Scientists develop new tool to find room-temperature superconductors

Superconductors, which are used in MRI machines, nuclear fusion reactors, and magnetic-levitation trains, have the unique property of conducting electricity with no resistance at extremely low temperatures near absolute zero, or -459.67°F.

Efforts to discover a conventional superconductor that operates at room temperature have been ongoing for about a century, but recent advances in machine learning using supercomputers, like Expanse at the San Diego Supercomputer Center (SDSC) at UC San Diego, have accelerated the research significantly.

Senior research scientist Huan Tran from the Georgia Institute of Technology and Professor Tuoc Vu from Hanoi University of Science and Technology have collaborated on Expanse to develop an artificial intelligence/machine learning (AI/ML) approach for identifying potential superconductors more efficiently.

In their recent publication titled “Machine-learning approach for discovery of conventional superconductors” in the journal Physical Review Materials, they focus on chromium hydride (CrH and CrH2) as potential superconductors.

Their research aims to reliably predict superconductivity, especially at zero pressure, where these materials can have significant impacts on human life. Previous AI/ML approaches lacked atomic-level information, which is crucial for accurate predictions.

The researchers built a database with essential atomic-level information about materials, and they “buried” the effects of high pressure on this data to make the database large and diverse. By combining quantum-mechanical computational methods and ML models trained on their database, they accelerated the search for possible superconductors.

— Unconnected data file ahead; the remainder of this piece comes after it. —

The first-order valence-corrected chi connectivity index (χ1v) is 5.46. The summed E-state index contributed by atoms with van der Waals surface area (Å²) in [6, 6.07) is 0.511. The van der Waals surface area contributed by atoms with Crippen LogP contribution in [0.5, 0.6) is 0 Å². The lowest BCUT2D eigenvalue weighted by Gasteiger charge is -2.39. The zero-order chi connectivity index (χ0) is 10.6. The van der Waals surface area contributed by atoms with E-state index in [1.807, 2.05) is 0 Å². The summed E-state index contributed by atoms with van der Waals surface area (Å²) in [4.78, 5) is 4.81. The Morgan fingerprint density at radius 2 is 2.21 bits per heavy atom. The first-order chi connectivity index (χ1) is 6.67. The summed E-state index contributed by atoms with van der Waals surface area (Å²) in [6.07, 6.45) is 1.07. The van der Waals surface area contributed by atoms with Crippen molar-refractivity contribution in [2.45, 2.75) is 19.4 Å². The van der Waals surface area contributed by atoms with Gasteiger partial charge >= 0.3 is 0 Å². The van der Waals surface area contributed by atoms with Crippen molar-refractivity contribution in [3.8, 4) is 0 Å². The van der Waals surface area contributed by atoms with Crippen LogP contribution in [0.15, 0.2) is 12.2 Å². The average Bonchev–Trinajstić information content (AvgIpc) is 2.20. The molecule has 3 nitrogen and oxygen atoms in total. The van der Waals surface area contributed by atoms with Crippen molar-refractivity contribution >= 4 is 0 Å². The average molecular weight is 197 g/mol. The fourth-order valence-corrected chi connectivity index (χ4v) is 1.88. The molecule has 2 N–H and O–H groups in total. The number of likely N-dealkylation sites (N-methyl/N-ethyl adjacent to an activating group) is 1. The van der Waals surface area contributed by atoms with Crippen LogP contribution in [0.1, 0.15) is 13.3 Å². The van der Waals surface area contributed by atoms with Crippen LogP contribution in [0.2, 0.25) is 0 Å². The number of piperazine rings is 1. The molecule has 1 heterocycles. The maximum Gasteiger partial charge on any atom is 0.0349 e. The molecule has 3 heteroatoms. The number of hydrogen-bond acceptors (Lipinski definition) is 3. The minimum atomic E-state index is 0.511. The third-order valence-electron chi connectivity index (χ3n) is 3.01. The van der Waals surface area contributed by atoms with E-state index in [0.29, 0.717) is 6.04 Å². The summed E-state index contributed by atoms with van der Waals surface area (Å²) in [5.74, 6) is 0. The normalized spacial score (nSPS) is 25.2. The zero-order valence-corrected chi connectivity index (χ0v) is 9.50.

The toolkit they developed allowed them to search the Materials Project database, containing nearly 100,000 materials, and discover potential superconductors at zero pressure, including CrH and CrH2. Quantum-mechanical computations verified these findings.

Although the predicted superconductivity for CrH and CrH2 is at relatively low temperatures (about -260°C or -436°F), it is a promising sign for the viability of their program.

Expanse provided them with the computational power they needed, and SDSC’s computational team supported them on the software side, making their work fast and efficient.

Their next steps involve expanding their database of superconductors, including computational and experimental data, to create a top-notch ML platform for discovering superconductors that perform well at ambient pressure and temperatures. Collaboration with experimental experts will be essential to synthesize and test their discoveries.

Finding room-temperature superconductors at ambient conditions could lead to transformative technologies, such as ultra-efficient electricity grids, energy-efficient computer chips, and powerful magnets for levitating trains and controlling fusion reactors.

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